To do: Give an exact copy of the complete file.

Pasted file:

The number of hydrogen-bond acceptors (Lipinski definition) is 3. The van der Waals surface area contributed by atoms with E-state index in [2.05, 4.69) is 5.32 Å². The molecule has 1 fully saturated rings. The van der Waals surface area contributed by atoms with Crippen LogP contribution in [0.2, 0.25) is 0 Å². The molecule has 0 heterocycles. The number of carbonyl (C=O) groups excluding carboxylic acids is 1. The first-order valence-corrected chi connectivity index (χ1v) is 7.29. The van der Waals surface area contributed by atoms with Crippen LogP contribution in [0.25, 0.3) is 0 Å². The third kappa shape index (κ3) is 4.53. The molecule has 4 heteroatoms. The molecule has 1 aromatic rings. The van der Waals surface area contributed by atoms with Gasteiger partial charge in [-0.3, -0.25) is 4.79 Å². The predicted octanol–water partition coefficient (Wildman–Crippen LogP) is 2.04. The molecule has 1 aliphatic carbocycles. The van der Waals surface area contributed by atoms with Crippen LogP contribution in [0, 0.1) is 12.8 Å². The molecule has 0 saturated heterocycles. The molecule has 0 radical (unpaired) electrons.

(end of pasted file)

The number of hydrogen-bond acceptors (Lipinski definition) is 3. The van der Waals surface area contributed by atoms with E-state index in [2.05, 4.69) is 5.32 Å². The molecule has 1 fully saturated rings. The van der Waals surface area contributed by atoms with Crippen LogP contribution in [0.2, 0.25) is 0 Å². The molecule has 0 heterocycles. The number of carbonyl (C=O) groups excluding carboxylic acids is 1. The first-order valence-corrected chi connectivity index (χ1v) is 7.29. The van der Waals surface area contributed by atoms with Crippen LogP contribution in [0.25, 0.3) is 0 Å². The third kappa shape index (κ3) is 4.53. The molecule has 4 heteroatoms. The molecule has 1 aromatic rings. The van der Waals surface area contributed by atoms with Gasteiger partial charge in [-0.3, -0.25) is 4.79 Å². The predicted octanol–water partition coefficient (Wildman–Crippen LogP) is 2.04. The molecule has 1 aliphatic carbocycles. The van der Waals surface area contributed by atoms with Crippen LogP contribution in [0, 0.1) is 12.8 Å². The molecule has 0 saturated heterocycles. The molecule has 0 radical (unpaired) electrons.